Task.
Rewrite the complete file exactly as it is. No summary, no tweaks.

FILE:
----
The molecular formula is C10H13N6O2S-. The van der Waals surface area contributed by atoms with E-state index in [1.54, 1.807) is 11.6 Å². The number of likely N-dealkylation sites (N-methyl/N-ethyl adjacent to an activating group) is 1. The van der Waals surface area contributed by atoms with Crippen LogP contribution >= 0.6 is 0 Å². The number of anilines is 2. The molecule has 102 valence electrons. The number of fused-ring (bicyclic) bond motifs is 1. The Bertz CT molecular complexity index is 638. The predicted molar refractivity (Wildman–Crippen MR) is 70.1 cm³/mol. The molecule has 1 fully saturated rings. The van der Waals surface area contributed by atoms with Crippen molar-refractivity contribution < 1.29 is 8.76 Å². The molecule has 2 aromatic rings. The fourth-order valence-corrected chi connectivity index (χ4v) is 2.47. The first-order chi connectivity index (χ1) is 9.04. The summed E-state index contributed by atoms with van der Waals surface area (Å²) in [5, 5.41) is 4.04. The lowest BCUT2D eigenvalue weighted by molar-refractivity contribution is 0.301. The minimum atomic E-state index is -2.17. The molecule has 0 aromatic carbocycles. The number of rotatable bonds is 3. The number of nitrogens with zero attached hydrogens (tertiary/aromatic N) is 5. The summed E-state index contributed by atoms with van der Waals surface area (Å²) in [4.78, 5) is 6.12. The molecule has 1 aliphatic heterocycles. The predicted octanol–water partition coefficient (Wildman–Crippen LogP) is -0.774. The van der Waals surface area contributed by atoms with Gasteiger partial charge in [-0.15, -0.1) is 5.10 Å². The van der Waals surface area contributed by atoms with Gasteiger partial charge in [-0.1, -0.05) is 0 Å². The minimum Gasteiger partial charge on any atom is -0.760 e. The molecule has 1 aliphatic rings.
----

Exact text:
The molecular formula is C10H13N6O2S-. The van der Waals surface area contributed by atoms with E-state index in [1.54, 1.807) is 11.6 Å². The number of likely N-dealkylation sites (N-methyl/N-ethyl adjacent to an activating group) is 1. The van der Waals surface area contributed by atoms with Crippen LogP contribution >= 0.6 is 0 Å². The number of anilines is 2. The molecule has 102 valence electrons. The number of fused-ring (bicyclic) bond motifs is 1. The Bertz CT molecular complexity index is 638. The predicted molar refractivity (Wildman–Crippen MR) is 70.1 cm³/mol. The molecule has 1 fully saturated rings. The van der Waals surface area contributed by atoms with Crippen molar-refractivity contribution < 1.29 is 8.76 Å². The molecule has 2 aromatic rings. The fourth-order valence-corrected chi connectivity index (χ4v) is 2.47. The first-order chi connectivity index (χ1) is 9.04. The summed E-state index contributed by atoms with van der Waals surface area (Å²) in [5, 5.41) is 4.04. The lowest BCUT2D eigenvalue weighted by molar-refractivity contribution is 0.301. The minimum atomic E-state index is -2.17. The molecule has 0 aromatic carbocycles. The number of rotatable bonds is 3. The number of nitrogens with zero attached hydrogens (tertiary/aromatic N) is 5. The summed E-state index contributed by atoms with van der Waals surface area (Å²) in [4.78, 5) is 6.12. The molecule has 1 aliphatic heterocycles. The predicted octanol–water partition coefficient (Wildman–Crippen LogP) is -0.774. The van der Waals surface area contributed by atoms with Gasteiger partial charge in [-0.15, -0.1) is 5.10 Å². The van der Waals surface area contributed by atoms with Gasteiger partial charge in [-0.1, -0.05) is 0 Å². The minimum Gasteiger partial charge on any atom is -0.760 e. The molecule has 1 aliphatic rings.